Meanwhile, I am fascinated by efforts to crunch the numbers and fashion a Farm Bill reform proposal that benefits a majority of Congressional districts that are represented on the House Agriculture Committee. You can see the appeal of this question. Of course, urban and suburban districts would benefit from reform, but their legislators do not care enough to spend political capital on this issue and they do not sit on the House Agriculture Committee. The clever question is to ask what combination of fruit and vegetable subsidies, conservation payments, rural development projects, and community food programs should win the votes of a majority of legislators on the committee.

See this post from the Blog for Rural America and this post from the Ruminant.

Calories on fast food menu boards

New York City's rule requiring calorie counts on fast food menu boards may turn out to be more important than the city's new ban on most trans fats in restaurants, which originally received more media coverage (see earlier post).

Currently, the restaurant industry is battling to convince the courts that calorie counts on menu boards are infeasible. To the rest of the industry's embarrassment, Subway's proposed menu board showed that the calorie column is feasible and unobjectionable, from the perspective of a fast food restaurant with little to hide.

Dunkin Donuts tried to show that the calorie label would require unreasonably small print,...

... which prompted New York City's Health Department to have its own artist show how easily Dunkin Donuts could have succeeded if it had wanted.

For the latest news, see the posts on the Consumerist (1) (2) and the brief filed yesterday by the Center for Science in the Public Interest (CSPI), with signatures from some of the most prestigious health policy organizations and scientists in the country.

Monday, July 16, 2007

The internet and food policy advocacy

In yesterday's Seattle Post-Intelligencer, Bob Condor offered U.S. Food Policy's coverage of Country of Origin Labeling (COOL) as an example of using the internet to organize communities in support of public interest food policy positions. Condor's jumping off point was a description of the Chicago-based public interest marketing organization Sustain, which supports family and organic farming in the Midwest:
There are many perspectives about whether the Internet is dividing us or uniting people and communities.

Food activists tend to fall on the side of communitybuilding.

"It used to take days or even weeks to get the word out about an issue or rally," one organic food activist told me several years ago. "Our new weapon is e-mail. We can mobilize people in hours now. It's powerful -- and, believe me, we need it."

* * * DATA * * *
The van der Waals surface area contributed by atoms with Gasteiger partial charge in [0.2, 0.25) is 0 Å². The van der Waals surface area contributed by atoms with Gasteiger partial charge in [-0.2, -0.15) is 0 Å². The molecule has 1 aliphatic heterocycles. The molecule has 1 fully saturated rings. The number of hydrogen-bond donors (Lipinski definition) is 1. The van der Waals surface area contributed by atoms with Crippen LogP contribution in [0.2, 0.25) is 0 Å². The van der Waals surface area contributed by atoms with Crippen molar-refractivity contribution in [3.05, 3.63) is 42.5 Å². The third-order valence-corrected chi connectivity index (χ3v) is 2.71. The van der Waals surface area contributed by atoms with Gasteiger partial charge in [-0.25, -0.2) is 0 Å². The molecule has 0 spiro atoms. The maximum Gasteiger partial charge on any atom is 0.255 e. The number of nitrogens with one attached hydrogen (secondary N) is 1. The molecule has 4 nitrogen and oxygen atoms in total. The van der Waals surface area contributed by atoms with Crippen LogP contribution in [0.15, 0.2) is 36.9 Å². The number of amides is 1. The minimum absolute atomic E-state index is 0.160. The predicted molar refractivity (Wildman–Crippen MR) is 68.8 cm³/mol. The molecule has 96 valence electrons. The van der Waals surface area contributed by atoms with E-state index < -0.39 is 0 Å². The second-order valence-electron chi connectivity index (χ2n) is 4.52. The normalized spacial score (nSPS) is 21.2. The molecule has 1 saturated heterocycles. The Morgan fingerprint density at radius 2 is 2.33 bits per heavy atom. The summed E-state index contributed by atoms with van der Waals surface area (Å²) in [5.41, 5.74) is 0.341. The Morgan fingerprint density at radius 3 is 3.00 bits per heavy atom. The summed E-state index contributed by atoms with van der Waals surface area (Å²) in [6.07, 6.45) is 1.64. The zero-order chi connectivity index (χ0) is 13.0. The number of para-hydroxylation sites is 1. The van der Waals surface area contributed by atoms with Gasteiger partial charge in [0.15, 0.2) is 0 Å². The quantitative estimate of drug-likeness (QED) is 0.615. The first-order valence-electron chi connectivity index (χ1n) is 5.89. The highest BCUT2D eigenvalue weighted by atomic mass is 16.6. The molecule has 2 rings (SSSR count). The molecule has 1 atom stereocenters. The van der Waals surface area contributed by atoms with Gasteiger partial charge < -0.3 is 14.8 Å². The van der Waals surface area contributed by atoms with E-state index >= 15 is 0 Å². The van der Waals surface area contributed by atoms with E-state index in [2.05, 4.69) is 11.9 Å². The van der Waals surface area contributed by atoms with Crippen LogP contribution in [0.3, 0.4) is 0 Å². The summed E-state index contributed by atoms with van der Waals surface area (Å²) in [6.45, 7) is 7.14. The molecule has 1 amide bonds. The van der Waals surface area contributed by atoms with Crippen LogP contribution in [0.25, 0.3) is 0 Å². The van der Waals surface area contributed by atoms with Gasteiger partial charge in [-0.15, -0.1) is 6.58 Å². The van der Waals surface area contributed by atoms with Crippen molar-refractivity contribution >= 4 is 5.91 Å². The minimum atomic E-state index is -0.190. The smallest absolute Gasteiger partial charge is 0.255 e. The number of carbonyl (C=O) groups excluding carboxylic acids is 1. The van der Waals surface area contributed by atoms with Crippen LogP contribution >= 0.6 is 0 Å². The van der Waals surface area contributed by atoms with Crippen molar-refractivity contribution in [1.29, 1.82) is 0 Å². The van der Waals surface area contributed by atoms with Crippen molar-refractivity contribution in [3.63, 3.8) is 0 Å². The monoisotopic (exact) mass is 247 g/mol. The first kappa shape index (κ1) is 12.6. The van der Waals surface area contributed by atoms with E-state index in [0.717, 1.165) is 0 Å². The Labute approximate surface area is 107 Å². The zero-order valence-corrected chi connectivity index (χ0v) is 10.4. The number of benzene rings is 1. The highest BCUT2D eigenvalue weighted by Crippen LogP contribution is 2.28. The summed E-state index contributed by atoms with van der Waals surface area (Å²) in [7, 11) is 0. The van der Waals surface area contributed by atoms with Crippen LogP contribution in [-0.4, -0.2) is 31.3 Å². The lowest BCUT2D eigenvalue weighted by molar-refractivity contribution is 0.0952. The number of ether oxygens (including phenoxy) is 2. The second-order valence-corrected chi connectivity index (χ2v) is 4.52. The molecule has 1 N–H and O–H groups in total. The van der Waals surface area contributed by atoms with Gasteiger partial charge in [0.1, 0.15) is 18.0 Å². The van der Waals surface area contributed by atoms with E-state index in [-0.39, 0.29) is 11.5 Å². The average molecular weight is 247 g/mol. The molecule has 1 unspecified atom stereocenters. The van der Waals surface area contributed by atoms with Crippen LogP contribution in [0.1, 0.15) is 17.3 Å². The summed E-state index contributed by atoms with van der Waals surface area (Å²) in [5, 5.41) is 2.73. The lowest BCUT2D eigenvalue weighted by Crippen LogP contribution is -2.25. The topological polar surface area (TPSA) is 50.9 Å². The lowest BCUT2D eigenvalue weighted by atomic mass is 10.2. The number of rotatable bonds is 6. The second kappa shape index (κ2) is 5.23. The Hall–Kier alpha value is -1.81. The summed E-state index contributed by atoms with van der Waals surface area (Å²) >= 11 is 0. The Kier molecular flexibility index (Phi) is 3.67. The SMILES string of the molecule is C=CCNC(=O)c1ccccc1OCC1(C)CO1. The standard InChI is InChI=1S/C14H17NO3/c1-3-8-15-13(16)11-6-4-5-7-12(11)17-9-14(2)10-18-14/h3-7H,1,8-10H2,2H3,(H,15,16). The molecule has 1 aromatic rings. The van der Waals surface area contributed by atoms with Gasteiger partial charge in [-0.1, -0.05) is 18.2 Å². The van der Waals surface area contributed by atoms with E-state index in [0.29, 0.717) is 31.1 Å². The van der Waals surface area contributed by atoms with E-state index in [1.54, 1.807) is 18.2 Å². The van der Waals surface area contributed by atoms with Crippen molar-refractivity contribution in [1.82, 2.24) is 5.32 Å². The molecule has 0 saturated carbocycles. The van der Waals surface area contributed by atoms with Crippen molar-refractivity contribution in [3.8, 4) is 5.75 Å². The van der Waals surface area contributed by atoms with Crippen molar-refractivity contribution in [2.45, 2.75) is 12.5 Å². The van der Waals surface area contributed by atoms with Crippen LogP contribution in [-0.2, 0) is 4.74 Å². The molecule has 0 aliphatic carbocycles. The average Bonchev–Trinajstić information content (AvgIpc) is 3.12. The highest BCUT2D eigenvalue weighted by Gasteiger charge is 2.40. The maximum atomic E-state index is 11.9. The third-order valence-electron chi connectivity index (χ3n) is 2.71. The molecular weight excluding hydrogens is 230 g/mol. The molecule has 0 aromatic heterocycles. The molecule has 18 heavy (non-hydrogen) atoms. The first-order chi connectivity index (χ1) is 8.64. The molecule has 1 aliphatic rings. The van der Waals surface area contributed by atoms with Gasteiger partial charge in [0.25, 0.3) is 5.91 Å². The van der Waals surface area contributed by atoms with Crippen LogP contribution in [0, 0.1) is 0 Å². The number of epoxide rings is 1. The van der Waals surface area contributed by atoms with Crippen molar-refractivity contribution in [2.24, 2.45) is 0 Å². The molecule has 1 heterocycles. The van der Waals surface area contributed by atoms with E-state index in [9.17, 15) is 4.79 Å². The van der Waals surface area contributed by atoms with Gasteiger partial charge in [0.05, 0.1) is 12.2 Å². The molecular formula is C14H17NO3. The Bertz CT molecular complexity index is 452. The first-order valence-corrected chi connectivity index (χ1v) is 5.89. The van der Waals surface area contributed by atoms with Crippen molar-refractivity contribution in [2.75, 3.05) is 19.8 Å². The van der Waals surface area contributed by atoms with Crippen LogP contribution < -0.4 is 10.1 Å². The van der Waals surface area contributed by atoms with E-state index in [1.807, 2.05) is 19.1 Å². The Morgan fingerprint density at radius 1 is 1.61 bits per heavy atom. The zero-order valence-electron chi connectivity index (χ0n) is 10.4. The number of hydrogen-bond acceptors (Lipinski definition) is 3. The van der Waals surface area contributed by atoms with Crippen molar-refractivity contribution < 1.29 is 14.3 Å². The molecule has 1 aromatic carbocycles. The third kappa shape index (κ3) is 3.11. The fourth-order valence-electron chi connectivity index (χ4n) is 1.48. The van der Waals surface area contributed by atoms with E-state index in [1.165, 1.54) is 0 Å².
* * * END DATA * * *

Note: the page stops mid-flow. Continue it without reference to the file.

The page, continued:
That activist, Chicagobased Jim Slama, and his green public relations and marketing firm, Sustain (, were central figures in convincing U.S. consumers to send more than 275,000 e-mails and postings to the Department of Agriculture in 2000 to take exception to the proposed National Organic Standards.

Before then, organic certification was more in the hands of food activists who wanted to discourage the use of pesticides and other chemicals in plants. The private National Organic Standards Board was adamant that the proposed rules would allow irradiated and/or genetically engineered foods to qualify as organic, plus sewage sludge would be acceptable for watering any "organic"-label food.


But those 275,000 comments worked, thanks in large part to Slama and other activists spreading the word about an extended public comment period. The USDA couldn't neglect the number of comments (and prospective voters) no matter how many lobbyists might be knocking on their doors. By 2001, the final organic rule was passed after reinstating prohibitions on irradiation, genetically modified seed and that nasty sewage sludge.
Sustain's project on family farming,, was recently chosen at the NetSquared conference as one of 21 public interest projects for future funding and mentoring from leading social networking experts in Silicon Valley.

Thursday, July 12, 2007

Oh, there go those happy cows again ...

A student forwarded this cartoon, which reminded me of an earlier dairy advertising campaign featuring "happy cows," which was the subject of a lawsuit by animal rights groups.

In an ironic twist, the federal government's cotton checkoff promotion program (funded by $55 million per year in government collections from cotton producers) is using the cartoon below to sell its cottonseed oil products to the dairy industry (whose own federal government checkoff programs are funded by $105 million per year in government collections from producers for fluid milk and another $273 million per year for other dairy campaigns).

The cartoon's tag line, designed to appeal to dairy farmers, is: "How will you treat your cows when they've overproduced?" It's a good question.

Click image for full size view.

Tuesday, July 10, 2007

Sentences for former FDA commissioners -- a cross-country comparison

In the United States this Spring (Associated Press via
U.S. Magistrate Judge Deborah Robinson on Tuesday sentenced former FDA commissioner Lester Crawford to three years of supervised probation and ordered him to pay fines of about $90,000 for false reporting and conflicts of interest related to ownership of stocks in companies regulated by the agency, the AP/Washington Times reports.
In China this week (Associated Press via the Guardian):